“There is a discount in tuition for tribal members and descendants,” says Wynecoop. “Many are also surprised to learn we waive tuition for enrolled tribal members who have completed their high school diploma or GED within the last three years.”
A year’s tuition and fees at Spokane Tribal College varies according to tribal enrollment and state of residence, ranging from $4,191 for an enrolled tribal member to $11,463 for an out-of-state, nontribal student.
Spokane Tribal College operates on a quarterly schedule, with rolling admissions. Wynecoop says the college tries to maintain an easy admissions process for potential students.
“We get all sorts of people who are interested in pursuing a college degree, but for one reason or another couldn’t envision themselves ever getting there,” she says. “We try to be responsive to their needs, helping them start classes as soon as possible.”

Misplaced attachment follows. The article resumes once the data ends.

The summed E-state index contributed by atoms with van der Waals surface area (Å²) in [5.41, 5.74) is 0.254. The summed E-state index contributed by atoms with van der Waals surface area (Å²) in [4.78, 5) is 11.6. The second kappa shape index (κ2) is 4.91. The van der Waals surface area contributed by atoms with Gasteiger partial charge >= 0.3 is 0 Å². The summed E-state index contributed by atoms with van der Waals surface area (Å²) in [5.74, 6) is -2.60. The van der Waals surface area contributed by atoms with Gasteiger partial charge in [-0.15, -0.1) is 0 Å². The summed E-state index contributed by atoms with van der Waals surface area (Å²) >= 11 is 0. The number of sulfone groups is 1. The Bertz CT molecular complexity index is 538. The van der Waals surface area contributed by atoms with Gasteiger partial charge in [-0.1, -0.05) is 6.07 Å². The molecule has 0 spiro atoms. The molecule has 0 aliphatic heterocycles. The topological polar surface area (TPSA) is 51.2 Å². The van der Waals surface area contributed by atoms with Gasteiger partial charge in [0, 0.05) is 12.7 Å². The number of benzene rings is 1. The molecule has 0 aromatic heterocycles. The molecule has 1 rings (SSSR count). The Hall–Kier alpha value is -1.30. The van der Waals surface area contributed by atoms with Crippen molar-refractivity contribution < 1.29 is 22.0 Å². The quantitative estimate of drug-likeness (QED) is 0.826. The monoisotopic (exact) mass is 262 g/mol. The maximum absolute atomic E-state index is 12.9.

Wynecoop says many students are first-generation college students, working full time or caring for young children, and most of them go on after Spokane Tribal College to earn a four-year degree.
“We encourage parents to bring their children to classes if they need to,” she says. “We start by helping an individual meet their needs, but in the end, it strengthens the community. These students set an example for their children and others as they begin to find their voice and figure out how they can contribute.”
One of the college’s 2013 graduates, Randy Ramos, just finished an unsuccessful run for a seat on the Spokane City Council. Wynecoop says Ramos’ fellow alums were proud to see him go for it.